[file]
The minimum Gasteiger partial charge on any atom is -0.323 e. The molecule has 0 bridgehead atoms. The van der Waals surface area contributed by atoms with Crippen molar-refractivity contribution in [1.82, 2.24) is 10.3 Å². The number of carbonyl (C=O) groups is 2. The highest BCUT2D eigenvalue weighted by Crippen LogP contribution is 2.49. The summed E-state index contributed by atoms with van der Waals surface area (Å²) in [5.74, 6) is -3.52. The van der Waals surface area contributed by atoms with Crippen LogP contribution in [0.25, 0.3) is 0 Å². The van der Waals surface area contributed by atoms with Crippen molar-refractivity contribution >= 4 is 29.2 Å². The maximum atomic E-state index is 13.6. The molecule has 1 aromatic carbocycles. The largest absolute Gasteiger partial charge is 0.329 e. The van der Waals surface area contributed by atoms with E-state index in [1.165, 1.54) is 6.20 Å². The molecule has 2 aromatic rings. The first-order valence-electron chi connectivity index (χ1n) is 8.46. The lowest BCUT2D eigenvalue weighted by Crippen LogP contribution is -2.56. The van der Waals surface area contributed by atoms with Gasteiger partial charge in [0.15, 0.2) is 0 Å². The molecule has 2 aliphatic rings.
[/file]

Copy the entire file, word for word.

The minimum Gasteiger partial charge on any atom is -0.323 e. The molecule has 0 bridgehead atoms. The van der Waals surface area contributed by atoms with Crippen molar-refractivity contribution in [1.82, 2.24) is 10.3 Å². The number of carbonyl (C=O) groups is 2. The highest BCUT2D eigenvalue weighted by Crippen LogP contribution is 2.49. The summed E-state index contributed by atoms with van der Waals surface area (Å²) in [5.74, 6) is -3.52. The van der Waals surface area contributed by atoms with Crippen LogP contribution in [0.25, 0.3) is 0 Å². The van der Waals surface area contributed by atoms with Crippen molar-refractivity contribution >= 4 is 29.2 Å². The maximum atomic E-state index is 13.6. The molecule has 1 aromatic carbocycles. The largest absolute Gasteiger partial charge is 0.329 e. The van der Waals surface area contributed by atoms with E-state index in [1.165, 1.54) is 6.20 Å². The molecule has 2 aromatic rings. The first-order valence-electron chi connectivity index (χ1n) is 8.46. The lowest BCUT2D eigenvalue weighted by Crippen LogP contribution is -2.56. The van der Waals surface area contributed by atoms with Gasteiger partial charge in [0.15, 0.2) is 0 Å². The molecule has 2 aliphatic rings.